NUMBER 1 – April 2020
International security does not refer anymore to military conflicts alone. The definition of international security has largely broadened and, already in NATO’s 2010 Strategic Concept, health risks were considered potential game changers for the Alliance member states and partners. This primer aims at explaining the links between the main global health developments and global security, stability and wellbeing.
Source: “A major outbreak and a major collapse”: South America’s worrying coronavirus future, Alex Ward, Vox, April 22, 2020
The limited amount of international travels and the prompt response by the majority of countries temporary averted the spread of Coronavirus in Latin America. However, the measures undertaken risk being thwarted by the lack of a common plan to: guarantee citizens basic needs, sustain regional economy, and to prevent populist ideologies. More than half of the population in Latin America depends on informal economy and lacks the support of tight social safety nets; now that domestic currencies are depreciated against the US dollar and prices of imported basic necessities products spiked, the survival of many is endangered and crime rates are increasing (offering new opportunities for powerful organised criminal groups). The virus hit regional economic systems that on the one hand never recovered since the latest financial crisis and on the other feature debt levels higher than in 2008. At present, the reduction of commodities exports and in absence of foreign investments are heading these countries towards a major collapse and probably one of the worst social and economic crisis of this century. Another factor to consider is the rising of populism in the continent following the rhetoric of Brazilian President Bolsonaro who has chosen not to implement nationwide lockdown despite the country alone counts half of the total cases and deaths in the whole region. Apparently this has happened due to a combination of special interests and a party incapable to assist him in policy shaping.
Source: Oil slump wreaks havoc in Gulf markets, Saudi riyal under pressure, Davide Barbuscia, Hadeel Al Sayegh, Marc Jones, REUTERS, April 21, 2020
Source: Oil Companies Are Collapsing, but Wind and Solar Energy Keep Growing, Ivan Penn, New York Times, April 7, 2020
As a consequence of worldwide lockdown, for the first time in history, on Monday 20, US crude oil futures fell below $0 putting under pressure debts and equity markets in the Gulf countries, already hurt by the pandemic outbreak. Despite in the past weeks OPEC established an unprecedented cut for the next two months of 10 million barrels per day, to decrease to 8 million barrels per day by the beginning of January 2021 and to 6 million barrels per day till April 2022 (https://bit.ly/2KBhBw8), the market experienced a massive turmoil, mostly sentiment-based, but that could be a warning for troubles ahead. The collapse of the prices of oil also renewed fears for dollar pegs in the Gulf with Saudi Arabia, the world’s biggest oil exporter, being the most affected among the countries of the area. Nevertheless, Coronavirus represented a significant turning point in the energy markets as the drop in oil and gas usage corresponded to increased investments in renewable energy sources. In the first months of this year, renewable energies generated 21% of the electricity in the United States more than double compared to 2010. According to Fatih Birol, IEA Executive Director, renewable sources of energy fast forwarded 10 years eventually opening the path to a more sustainable future for all us (https://bit.ly/2VXA23f).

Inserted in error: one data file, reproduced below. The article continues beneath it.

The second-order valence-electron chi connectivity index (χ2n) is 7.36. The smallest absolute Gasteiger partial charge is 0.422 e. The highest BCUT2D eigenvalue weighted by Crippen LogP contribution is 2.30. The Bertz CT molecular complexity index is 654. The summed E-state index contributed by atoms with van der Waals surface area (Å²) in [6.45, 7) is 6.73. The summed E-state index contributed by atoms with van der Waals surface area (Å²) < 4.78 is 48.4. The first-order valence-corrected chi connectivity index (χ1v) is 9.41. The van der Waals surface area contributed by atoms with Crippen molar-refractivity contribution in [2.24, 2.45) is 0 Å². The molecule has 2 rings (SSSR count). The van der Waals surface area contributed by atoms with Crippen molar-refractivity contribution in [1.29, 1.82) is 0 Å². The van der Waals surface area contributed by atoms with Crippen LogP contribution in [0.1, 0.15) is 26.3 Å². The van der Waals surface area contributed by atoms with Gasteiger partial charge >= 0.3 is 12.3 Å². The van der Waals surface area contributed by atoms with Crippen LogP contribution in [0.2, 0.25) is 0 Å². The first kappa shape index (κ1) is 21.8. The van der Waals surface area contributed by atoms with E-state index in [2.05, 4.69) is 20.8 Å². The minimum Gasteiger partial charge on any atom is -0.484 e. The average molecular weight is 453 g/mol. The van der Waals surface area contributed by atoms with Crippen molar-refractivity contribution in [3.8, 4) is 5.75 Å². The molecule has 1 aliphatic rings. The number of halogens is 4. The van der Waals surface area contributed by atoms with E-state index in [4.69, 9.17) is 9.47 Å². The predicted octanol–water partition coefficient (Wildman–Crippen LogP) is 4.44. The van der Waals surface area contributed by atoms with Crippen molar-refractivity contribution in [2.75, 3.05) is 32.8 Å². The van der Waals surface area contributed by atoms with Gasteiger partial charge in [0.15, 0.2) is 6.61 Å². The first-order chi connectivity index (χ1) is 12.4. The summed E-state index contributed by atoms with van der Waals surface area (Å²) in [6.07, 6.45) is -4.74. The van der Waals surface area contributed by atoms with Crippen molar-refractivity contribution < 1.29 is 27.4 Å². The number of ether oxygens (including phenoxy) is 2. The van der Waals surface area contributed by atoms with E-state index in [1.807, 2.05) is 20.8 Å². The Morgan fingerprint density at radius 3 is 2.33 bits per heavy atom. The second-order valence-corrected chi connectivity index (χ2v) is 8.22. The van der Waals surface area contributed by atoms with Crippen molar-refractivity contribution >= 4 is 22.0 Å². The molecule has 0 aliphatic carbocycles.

Source: Yesterday’s Terrorists Are Today’s Public Health Providers, Colin P. Clarke, Foreign Policy, April 8, 2020
In fragile countries terrorist groups, insurgents and criminal organisations are taking advantage of the pandemic providing the population with basic health needs and information over the virus. In Afghanistan the Taliban launched an awareness campaign to let people know how to deal with Coronavirus, using masks, gloves and washing their hands. They have also offered to NGOs and International Organisations a safe passage in the areas under their control to treat infected patients. The Afghan Government has even welcome the initiative, while Taliban fighters continue to attacks national forces in conflict zones. In Lebanon Hezbollah offered to the Government its support to overcome the crisis. In Syria militant groups distribute guidance from the WHO in the northwest territories controlled by the rebels. The same happens in the Brasilian favelas where criminal organisations and gangs are fulfilling people’s need for healthcare. The situation is exacerbating these groups rhetoric against Western allied governments incapacity to cope with this health emergency and is increasing their governmental legitimacy and support among the local populations.
Programme Manager at the NATO Defense College Foundation since 2016. She is specialising in Global Health and the impacts on international security. She is also attending the Mentoring Programme of Women In International Security Italy.